Mentoring Students through Digital Learning Experiences

Mentoring Students through Digital Learning Experiences

Cassandra Sligh Conway (South Carolina State University, USA), Stanley Melton Harris (South Carolina State University, USA), Susan Smith (South Carolina State University, USA), Vivian Brackett (South Carolina State University, USA) and Gloria Hayes (Miles College, USA)
DOI: 10.4018/978-1-4666-9948-9.ch012
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Abstract

The digital world has taken over the traditional ways of communicating. Because of the need to view information and relay the information in a quick yet simple way, communicating through digital technology is the wave of the future. Students are captivated by digital technology and it seems to be an active way to promote learning and or concepts that might have been difficult to relay without the influence of digital technology. Any information used on a computer or disseminated on a computer is known as digital technology. Digital technology can enhance the level of creativity and distribution of information (Digital Literacy, www.icliteracy.info). The purpose of this effort is as follows: 1) give a basic review of the literature on mentoring and digital technology; 2) provide mentoring experiences that relay effective mentoring styles; 3) promote a discussion on the uniqueness of each mentoring experience; and 4) discuss implications and recommendations to enhance learning.
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Background/Theoretical Perspective

Mentoring is an important part of the learning process, whether formal or informal. For the focus of this chapter, mentoring can be described as a process where a more experienced or knowledgeable individual assists one of lesser knowledge or experience toward higher achieving goals. There is a dearth of literature available on mentoring students through digital technology in the classroom. However, the literature does note the benefits of a digital world and its relevance in the contemporary classroom on the collegiate level. The article, Purposeful Technology-Constructing Meaning in the 21st Century Schools (http://purposefultechnology.weebly.com), a basic review is given of the benefits of technology in the schools. There are many articles, books, and worthwhile resources in the mentoring literature dating from the 1980’s until present day. To meet the needs of this effort, certain mentoring articles were chosen.

Key Terms in this Chapter

Perceptions: Perceptions are the manner in which a person understands or interprets information to add meaning ( www.Dictionary.com AU45: The URL www.Dictionary.com has been redirected to http://dictionary.reference.com/. Please verify the URL. ).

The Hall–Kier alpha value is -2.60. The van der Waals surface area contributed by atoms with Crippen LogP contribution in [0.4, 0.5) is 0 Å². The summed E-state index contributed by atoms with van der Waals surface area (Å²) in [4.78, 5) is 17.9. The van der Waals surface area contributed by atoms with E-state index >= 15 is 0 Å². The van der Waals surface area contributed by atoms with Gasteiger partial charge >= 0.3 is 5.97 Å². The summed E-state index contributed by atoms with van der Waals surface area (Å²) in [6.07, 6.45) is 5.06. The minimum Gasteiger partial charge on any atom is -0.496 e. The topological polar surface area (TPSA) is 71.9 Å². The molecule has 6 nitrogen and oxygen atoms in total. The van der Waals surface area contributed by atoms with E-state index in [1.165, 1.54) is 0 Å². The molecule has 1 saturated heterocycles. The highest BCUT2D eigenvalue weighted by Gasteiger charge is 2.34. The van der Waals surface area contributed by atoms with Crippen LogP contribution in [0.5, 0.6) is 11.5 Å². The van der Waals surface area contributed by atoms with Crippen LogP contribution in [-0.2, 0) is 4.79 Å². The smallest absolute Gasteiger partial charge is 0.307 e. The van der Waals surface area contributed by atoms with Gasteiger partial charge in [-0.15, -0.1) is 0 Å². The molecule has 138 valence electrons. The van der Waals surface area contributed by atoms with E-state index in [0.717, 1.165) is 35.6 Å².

Historically Black Colleges/Universities: Historically Black Colleges and Universities (HBCUs) are institutions in the United States that were established to serve the educational needs of Black people. In the literature, it notes that the initial date that HBCUs were recognized was around 1964. Researchers and sources noted that HBCUS have tremendous challenges in comparison to PWIs ( www.wikipedia.com AU42: The URL www.wikipedia.com has been redirected to http://www.wikipedia.org/. Please verify the URL. ; Coleman, n.d.).

Digital Technology: Any information used on a computer or disseminated on a computer is known as digital technology. Digital technology can enhance the level of creativity and distribution of information... Some examples of digital technology are …“computer programs and software; web pages and websites, including social media; data and databases; digital audio such as mp3s; and books are examples of digital media” ( www.icliteracy.info AU41: URL Validation failed: www.icliteracy.info does not exist (connection error "HOST_NOT_FOUND"). ).

Mentoring Relationship: A professional relationship that is agreed upon by two individuals with a specific goal or objective outlined to affect the person in gaining knowledge and skills in the world of work or other areas. These authors noted that the mentoring relationship is supportive with modeling as a major aspect to learning. The primary aim or objective in a mentoring relationship is to promote growth in the mentee (Parslow & Wray, 2000).

Mentoring Styles: For purposes of this study, it is a professional relationship in which the mentor chooses a specific style to mentor an individual (i.e., formal mentoring, informal mentoring).

Active Learning: Active learning is an “approach to instruction in which students engage material they study through reading, talking, listening, and reflecting. Active learning stands in contrast to standard modes of instruction in which teachers do most of the talking and students are passive” (2006-2013, para 1, Center for Teaching/Learning, www1.umn.edu/ohr/teachlearn/tutorials/active/what/ AU40: The URL www1.umn.edu/ohr/teachlearn/tutorials/active/what/ has been redirected to http://cei.umn.edu/tutorials. Please verify the URL. .

Mentoring: Mentoring is an important part of the learning process, whether formal or informal. For the focus of this chapter, mentoring can be described as a process where a more experienced or knowledgeable individual assists one of lesser knowledge or experience toward higher achieving goals (Crisp & Cruz, 2009, McAdam & Simpson, 2003 AU43: The in-text citation "McAdam & Simpson, 2003" is not in the reference list. Please correct the citation, add the reference to the list, or delete the citation. ; Parlow &Wray, 2000 AU44: The in-text citation "Parlow &Wray, 2000" is not in the reference list. Please correct the citation, add the reference to the list, or delete the citation. ).

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